Cross-posted courtesy of the Oxford Human Rights Hub.
The act of peacemaking may be viewed as the promise of a new beginning. It is latent within the sui generis legal form of the self-constituting process, and the often layered human rights transformation at its substantive epicentre. In the complex and evolving legality that constitutes peacemaking, international human rights claims often have heightened performativity. Or in other words, international human rights law (itself born of international peacemaking processes) is both applicable to, and performative within, the self constituting process of peacemaking. However, the layered human rights transformation is often partial: children and their rights are particularly likely to be invisible in the successive processes and agreements that constitute peacemaking. Yet, there is an international legal obligation to respect and ensure their rights ‘in’ and ‘through’ peacemaking, as affirmed by the Committee on the Rights of the Child and underwritten by the Security Council. Further, as noted in an earlier posting, peacemakers may for multifarious reasons — some principled, others political — commit to ‘transforming children’s rights as part of human rights’. So, why, then, are children mostly invisible in peacemaking? Continue reading
As opined elsewhere,* international human rights law may be viewed as the juristic holder of our ‘embodied vulnerability’ to hurt and harm. And, as such, it transcends time and space; it continues to be seized, shaped and expressed by those made vulnerable. However it is also in flux: its legal expression is partial and ‘embodied vulnerability’ itself is fluid. Consider treaty law: layered beneath the content and framing of substantive treaty provisions is the treaty making process; constructive ambiguity may be co-opted as a tool to promote agreement; notable absences may signify an agreement shortfall—or alternatively unexpressed or as yet unfelt/imagined vulnerability. Viewed in this way, the imperative of deepening the connection between ‘embodied vulnerability’ and its legal expression is ongoing. And this is evidenced by the adoption of multiple thematic human rights treaties in the past quarter of a century. However, two conflicting dynamics undergird the prima facie certainty of the law: the ever present forces of progression and regression. The Security Council is an extraordinary source of those forces; and the thematic resolutions on children a particular expression of their sometimes progressive, other times regressive effects.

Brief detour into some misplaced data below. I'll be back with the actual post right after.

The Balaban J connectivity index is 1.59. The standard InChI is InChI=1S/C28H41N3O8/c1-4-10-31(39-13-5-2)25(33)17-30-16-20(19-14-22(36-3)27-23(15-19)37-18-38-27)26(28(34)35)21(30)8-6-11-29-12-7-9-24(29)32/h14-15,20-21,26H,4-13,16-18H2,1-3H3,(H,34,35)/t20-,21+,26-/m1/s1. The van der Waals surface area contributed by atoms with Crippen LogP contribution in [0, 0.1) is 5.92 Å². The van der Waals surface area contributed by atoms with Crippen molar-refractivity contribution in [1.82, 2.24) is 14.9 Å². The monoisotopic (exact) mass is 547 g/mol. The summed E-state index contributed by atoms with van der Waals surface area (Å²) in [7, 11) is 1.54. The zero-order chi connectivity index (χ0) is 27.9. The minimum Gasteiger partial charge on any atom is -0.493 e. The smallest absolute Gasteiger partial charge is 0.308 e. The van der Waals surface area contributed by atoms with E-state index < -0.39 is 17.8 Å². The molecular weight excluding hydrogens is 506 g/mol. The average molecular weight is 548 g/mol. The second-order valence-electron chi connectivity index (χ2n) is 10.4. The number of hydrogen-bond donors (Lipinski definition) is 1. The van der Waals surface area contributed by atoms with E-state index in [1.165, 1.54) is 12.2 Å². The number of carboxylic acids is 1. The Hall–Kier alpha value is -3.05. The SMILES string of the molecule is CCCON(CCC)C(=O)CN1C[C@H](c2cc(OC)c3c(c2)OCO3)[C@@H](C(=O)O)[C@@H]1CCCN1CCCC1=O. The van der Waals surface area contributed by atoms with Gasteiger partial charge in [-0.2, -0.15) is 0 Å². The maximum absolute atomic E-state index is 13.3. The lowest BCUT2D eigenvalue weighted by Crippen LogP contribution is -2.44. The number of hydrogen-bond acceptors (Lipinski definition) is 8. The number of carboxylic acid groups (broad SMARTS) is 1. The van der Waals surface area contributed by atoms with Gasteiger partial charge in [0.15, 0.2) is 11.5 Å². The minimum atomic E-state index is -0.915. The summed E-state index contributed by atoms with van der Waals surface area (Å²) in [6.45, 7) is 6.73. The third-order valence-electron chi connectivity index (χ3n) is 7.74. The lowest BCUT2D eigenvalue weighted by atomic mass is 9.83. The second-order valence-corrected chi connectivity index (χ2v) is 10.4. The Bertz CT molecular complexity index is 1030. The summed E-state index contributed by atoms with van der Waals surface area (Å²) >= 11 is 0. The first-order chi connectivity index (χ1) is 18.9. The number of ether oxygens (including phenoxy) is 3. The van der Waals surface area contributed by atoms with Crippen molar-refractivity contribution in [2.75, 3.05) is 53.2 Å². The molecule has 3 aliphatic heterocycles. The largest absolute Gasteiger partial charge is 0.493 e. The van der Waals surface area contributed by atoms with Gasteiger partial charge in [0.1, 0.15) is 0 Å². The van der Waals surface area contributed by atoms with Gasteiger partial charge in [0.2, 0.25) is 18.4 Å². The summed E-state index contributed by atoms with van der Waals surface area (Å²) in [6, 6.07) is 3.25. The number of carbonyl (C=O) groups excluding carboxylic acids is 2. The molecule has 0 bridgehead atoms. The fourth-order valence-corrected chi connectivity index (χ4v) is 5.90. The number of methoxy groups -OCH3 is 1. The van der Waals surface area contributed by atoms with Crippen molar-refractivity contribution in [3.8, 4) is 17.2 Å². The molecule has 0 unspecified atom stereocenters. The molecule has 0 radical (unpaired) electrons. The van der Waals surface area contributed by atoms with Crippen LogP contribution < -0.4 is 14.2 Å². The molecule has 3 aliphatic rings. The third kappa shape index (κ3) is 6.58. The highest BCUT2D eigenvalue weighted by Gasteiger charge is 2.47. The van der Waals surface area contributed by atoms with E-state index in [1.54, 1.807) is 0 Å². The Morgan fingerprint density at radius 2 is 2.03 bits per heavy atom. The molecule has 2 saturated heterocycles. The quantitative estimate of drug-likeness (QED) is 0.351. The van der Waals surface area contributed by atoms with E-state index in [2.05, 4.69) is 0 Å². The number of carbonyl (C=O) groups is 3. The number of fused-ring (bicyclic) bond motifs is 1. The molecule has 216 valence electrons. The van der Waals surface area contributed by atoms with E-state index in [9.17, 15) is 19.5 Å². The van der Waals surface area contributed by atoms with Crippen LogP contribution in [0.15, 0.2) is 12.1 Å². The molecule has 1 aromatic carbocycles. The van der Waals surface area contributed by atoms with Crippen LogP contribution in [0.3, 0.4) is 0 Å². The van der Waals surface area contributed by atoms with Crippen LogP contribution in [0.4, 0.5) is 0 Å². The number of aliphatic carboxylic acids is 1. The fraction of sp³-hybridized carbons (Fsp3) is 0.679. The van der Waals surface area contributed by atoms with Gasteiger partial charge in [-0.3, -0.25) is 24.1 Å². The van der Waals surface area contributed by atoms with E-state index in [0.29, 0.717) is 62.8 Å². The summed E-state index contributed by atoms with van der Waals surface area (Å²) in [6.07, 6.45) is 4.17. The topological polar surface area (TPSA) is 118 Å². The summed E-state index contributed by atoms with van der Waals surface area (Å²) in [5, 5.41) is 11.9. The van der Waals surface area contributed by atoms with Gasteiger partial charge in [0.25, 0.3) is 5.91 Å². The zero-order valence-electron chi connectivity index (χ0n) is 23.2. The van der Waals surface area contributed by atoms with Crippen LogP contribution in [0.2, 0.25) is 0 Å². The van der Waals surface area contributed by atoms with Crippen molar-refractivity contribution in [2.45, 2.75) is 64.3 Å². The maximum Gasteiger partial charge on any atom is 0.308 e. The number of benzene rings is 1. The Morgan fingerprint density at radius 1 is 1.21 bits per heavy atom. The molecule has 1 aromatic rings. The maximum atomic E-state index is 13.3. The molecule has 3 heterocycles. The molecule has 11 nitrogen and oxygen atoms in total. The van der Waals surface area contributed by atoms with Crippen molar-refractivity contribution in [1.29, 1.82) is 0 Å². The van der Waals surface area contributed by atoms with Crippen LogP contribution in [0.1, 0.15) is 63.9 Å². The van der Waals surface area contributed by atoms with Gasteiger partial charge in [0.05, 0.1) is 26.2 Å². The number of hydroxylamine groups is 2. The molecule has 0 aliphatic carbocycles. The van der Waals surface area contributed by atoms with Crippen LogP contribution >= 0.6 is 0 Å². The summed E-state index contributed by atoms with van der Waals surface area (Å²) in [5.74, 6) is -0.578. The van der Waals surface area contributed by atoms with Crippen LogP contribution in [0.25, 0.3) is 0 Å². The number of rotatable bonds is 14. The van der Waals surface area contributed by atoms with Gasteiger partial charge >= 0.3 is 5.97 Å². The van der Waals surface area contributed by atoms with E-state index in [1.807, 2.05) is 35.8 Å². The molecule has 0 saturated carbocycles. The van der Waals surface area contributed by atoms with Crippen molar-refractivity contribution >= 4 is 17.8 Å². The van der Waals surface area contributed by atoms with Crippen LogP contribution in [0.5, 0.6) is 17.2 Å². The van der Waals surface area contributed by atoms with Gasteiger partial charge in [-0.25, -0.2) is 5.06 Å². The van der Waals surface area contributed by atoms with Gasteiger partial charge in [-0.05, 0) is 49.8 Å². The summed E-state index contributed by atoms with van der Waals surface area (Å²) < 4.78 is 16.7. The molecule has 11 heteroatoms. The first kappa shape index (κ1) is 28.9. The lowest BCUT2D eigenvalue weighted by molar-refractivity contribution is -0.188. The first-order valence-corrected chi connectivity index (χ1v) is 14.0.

This, the Council’s law effecting potentiality, is heightened by a confluence of legal dynamics flowing from its primary responsibility. These flow principally from the depths of the relations between that responsibility and egregious violations of international human rights and humanitarian law: the latter may, after all, if not provoke, exacerbate, threats to international peace and security. Thus the Council increasingly, if non-consistently, seizes its discretion to escalate conduced compliance with applicable international legal obligations, as exemplified by the aforementioned thematic resolutions. In so engaging, the Council necessarily interprets and expresses applicable international law ‘in’ and ‘through’ its resolutions including international law relating to children. However international legal equivocation frames the extent to which it is bound within its decision-making processes by broader international law, beyond the Charter of its birth. Yet these resolutions if not legal acts have legal effects: the resolutions (or selected provisions thereof) may inform subsequent practice (by guiding the interpretation and implementation of applicable treaty law) or be cited, themselves, as evidence of subsequent practice.